Lungs of fatal swine flu patients badly damaged
The Canadian Press
Published Thursday, September 3, 2009 9:59AM EDT
TORONTO - The lungs of people who have died from swine flu look more like those of the victims of H5N1 avian influenza than those of people who succumb to regular flu, the chief of infectious diseases pathology at the U.S. Centers for Disease Control says.
Study of about 70 fatal H1N1 cases so far also reveals there may be more incidences of co-infections with bacteria than was earlier thought, Dr. Sherif Zaki told The Canadian Press in an interview.
The damage to lung tissue is consistent with that inflicted by ARDS or acute respiratory distress symptom, Zaki says, referring to an often-fatal, difficult-to-treat syndrome that can have a number of causes. The U.S. National Heart, Lung and Blood Institute estimates about 30 per cent of people who develop ARDS die.
"In terms of the disease, yes, it (H1N1) is remarkably different than seasonal flu," Zaki says. "The pathology looks very similar to H5(N1)."
The dangerous avian flu virus has killed 60 per cent of the 440 people known to have been infected with it. To date, though, the virus hasn't acquired the capacity to spread easily from person to person.
The swine flu patients who went on to die suffered lung damage and changes in the lungs that would have made it difficult to deliver enough oxygen into their bloodstreams, Zaki says.
That reflects the observation of intensive care doctors who've struggled to save these profoundly ill patients.
"That's what they saw in Winnipeg," Dr. Paul Hebert, an intensive care physician and editor of the Canadian Medical Association Journal, said recently of how hard it is to oxygenate swine flu patients who become gravely ill.
"They have everybody on experimental ventilators and techniques. They can barely keep them alive."
A number of doctors who have treated novel H1N1 patients -- and colleagues who haven't yet -- were meeting in Winnipeg this week discussing what steps hospitals and ICUs need to take to get ready for an expected increase in pandemic flu cases this fall and winter.
Zaki says finding ways to prevent cases from progressing to severe illness should be the goal, "because once it happens in these patients . . . it's very difficult to treat."
Strikingly high levels of virus were spotted in the lungs of people who died rapidly from swine flu, he says, though less is seen in those who die after a longer battle with the virus.
"Some people die very quickly of it, within days. And some have more protracted illness, maybe two, three weeks," he says.
"It's surprising the amounts (of virus) that you see.... But it's not unheard of," he adds, pointing to what was seen with SARS.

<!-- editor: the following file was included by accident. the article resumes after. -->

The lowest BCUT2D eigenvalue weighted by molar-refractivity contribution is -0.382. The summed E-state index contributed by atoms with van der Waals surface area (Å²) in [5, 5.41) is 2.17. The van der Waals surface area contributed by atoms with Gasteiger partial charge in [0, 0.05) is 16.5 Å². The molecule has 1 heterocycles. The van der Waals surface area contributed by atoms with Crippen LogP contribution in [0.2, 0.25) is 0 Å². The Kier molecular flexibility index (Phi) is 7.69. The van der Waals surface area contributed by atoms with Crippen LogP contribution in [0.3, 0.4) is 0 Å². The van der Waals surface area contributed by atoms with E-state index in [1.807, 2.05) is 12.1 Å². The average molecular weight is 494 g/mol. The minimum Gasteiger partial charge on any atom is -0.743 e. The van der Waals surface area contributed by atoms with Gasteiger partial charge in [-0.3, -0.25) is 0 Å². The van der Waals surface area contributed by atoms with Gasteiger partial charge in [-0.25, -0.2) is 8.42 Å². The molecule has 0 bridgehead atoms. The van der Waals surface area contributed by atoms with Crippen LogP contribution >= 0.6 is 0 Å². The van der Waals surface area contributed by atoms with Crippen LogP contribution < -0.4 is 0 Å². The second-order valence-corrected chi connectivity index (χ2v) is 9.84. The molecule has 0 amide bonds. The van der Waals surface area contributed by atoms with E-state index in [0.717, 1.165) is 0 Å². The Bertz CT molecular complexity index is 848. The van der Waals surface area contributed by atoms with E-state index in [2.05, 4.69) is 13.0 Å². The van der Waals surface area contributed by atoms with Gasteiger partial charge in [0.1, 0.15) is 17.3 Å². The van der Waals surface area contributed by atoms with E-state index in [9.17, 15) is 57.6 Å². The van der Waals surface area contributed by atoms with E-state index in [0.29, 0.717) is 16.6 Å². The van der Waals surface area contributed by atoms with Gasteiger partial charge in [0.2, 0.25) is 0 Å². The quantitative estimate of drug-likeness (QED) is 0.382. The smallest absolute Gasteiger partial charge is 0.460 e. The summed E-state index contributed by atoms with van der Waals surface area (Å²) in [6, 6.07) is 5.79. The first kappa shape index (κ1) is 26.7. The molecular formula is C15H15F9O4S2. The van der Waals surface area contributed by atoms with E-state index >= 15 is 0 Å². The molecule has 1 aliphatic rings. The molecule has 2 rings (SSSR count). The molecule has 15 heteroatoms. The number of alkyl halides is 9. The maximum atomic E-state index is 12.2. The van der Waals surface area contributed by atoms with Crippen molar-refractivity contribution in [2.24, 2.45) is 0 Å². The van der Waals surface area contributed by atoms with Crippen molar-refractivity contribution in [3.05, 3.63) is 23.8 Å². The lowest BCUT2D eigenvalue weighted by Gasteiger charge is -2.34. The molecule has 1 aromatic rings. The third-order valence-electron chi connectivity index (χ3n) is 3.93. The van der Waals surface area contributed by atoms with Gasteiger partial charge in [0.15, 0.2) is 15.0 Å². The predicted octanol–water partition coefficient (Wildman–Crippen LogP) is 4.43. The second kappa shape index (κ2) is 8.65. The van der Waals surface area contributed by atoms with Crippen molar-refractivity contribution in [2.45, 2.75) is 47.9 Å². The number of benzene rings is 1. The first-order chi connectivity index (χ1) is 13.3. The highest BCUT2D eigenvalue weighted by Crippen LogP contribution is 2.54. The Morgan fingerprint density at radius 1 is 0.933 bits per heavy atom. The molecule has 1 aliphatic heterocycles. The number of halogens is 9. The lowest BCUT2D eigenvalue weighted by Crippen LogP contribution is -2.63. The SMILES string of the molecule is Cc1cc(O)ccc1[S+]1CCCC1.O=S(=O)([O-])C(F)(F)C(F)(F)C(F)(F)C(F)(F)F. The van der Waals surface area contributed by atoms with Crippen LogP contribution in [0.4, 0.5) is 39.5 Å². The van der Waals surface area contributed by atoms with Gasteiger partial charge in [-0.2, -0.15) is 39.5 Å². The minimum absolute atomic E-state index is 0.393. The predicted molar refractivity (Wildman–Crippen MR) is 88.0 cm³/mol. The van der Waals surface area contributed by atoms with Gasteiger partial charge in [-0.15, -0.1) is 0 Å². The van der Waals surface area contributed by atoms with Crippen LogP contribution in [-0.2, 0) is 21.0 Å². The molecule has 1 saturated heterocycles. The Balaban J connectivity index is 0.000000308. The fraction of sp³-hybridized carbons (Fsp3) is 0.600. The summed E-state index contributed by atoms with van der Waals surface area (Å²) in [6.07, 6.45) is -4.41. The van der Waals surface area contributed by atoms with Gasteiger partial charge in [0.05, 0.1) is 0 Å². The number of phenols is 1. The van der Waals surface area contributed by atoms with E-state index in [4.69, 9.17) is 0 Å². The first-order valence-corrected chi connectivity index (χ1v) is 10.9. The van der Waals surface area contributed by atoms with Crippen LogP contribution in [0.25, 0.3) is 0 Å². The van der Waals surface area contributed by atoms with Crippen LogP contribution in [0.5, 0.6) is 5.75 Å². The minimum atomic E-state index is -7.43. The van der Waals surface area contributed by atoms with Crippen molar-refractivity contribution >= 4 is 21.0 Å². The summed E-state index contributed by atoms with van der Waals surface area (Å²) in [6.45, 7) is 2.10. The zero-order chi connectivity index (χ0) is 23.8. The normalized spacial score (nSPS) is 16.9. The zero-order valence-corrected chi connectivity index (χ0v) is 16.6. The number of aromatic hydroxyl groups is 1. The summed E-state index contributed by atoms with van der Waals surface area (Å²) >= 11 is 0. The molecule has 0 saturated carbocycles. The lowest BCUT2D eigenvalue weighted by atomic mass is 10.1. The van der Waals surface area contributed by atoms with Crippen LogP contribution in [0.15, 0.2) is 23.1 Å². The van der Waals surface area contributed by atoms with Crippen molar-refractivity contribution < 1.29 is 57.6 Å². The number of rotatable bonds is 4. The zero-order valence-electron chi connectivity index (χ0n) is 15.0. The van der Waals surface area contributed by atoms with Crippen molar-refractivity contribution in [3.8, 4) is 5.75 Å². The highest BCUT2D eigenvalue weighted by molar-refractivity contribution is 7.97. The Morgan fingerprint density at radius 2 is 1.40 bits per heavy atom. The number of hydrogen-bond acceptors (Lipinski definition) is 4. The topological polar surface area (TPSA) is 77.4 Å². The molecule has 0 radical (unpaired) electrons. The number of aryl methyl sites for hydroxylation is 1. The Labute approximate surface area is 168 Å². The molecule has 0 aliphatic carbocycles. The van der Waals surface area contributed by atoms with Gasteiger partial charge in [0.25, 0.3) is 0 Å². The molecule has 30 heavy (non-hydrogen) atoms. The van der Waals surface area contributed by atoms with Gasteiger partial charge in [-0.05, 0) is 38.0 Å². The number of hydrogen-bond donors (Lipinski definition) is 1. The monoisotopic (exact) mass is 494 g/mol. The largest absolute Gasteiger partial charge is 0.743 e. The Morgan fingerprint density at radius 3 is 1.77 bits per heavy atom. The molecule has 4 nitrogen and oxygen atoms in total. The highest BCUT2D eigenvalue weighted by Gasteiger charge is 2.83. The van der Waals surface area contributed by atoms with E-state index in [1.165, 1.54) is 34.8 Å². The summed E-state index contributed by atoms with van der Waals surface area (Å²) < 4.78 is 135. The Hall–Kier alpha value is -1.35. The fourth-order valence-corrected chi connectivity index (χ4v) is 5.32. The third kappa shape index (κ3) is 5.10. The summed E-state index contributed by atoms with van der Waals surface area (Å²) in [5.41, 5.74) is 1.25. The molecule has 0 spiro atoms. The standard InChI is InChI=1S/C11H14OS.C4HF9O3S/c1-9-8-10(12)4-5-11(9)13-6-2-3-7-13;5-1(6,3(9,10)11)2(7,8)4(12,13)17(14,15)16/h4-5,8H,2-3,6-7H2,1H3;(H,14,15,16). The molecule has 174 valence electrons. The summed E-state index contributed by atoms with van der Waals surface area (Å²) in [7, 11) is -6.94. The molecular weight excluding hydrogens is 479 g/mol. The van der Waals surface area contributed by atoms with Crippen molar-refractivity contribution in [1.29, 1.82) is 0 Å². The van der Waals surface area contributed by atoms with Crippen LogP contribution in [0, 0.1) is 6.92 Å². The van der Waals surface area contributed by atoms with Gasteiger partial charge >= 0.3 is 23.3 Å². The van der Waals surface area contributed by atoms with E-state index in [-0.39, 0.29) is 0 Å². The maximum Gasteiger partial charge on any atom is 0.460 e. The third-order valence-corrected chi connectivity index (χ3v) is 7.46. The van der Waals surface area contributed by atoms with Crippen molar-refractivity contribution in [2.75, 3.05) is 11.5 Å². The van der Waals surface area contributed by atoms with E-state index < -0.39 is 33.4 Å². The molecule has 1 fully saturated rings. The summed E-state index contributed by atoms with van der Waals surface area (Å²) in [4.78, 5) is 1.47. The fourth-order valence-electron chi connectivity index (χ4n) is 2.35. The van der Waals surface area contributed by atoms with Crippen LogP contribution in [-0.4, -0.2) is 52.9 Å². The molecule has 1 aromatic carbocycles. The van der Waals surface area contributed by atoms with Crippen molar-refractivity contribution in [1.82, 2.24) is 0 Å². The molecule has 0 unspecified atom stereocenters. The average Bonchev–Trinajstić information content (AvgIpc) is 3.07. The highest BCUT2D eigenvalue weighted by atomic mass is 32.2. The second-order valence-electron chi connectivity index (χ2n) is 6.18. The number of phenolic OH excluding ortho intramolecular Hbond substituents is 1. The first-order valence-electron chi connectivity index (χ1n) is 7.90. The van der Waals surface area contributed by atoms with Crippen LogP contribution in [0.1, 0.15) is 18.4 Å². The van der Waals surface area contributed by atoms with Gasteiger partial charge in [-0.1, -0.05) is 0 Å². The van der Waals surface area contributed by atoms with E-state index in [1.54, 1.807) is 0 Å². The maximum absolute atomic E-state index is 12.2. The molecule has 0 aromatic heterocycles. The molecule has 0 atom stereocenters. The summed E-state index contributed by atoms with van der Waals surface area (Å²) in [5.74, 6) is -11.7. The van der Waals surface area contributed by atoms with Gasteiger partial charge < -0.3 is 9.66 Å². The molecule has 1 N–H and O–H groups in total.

Earlier studies conducted in tissue culture and in ferrets -- the best animal model for human flu -- found the new virus is drawn to tissue found deep in the lung. That's a penchant it shares with H5N1. Seasonal flu viruses attack the upper airways.
Zaki says about a third of the fatal cases his team has reviewed involved co-infection with a bacterium, though the culprit varies.
Sometimes it is Staphylococcus aureus -- the drug-resistant kind, known by the nickname MRSA and antibiotic-sensitive varieties as well. Some cases have involved group A Streptococcus. And some have been co-infection with Streptococcus pneumoniae.
"Those are the main three that we found."
"It was not very clear initially," Zaki adds of the frequency with which co-infection seems to occur in these cases. "But the more we studied, the more we realized that these do happen."
He suggests pneumococcal vaccine, used in the elderly to lower the risk of pneumonia, could be a useful tool if given to younger people. The highest numbers of deaths so far have been in people in their late 30s and 40s.
Some of the cases of co-infection have been in people who were hospitalized for an extended period, which wouldn't be all that surprising. But some were seen in people who weren't hospitalized.
With the new virus causing severe disease in only a small portion of cases, public health authorities have been criticized for overreacting and overhyping the threat swine flu poses. Some critics have suggested the new flu isn't really much worse than seasonal influenza.
From Zaki's vantage point, however, this is not regular flu.
"This is a new virus. It causes a different disease than what we're used to," he says. "So I don't think anybody can predict exactly, but it would be foolish not to be trying to study the disease more."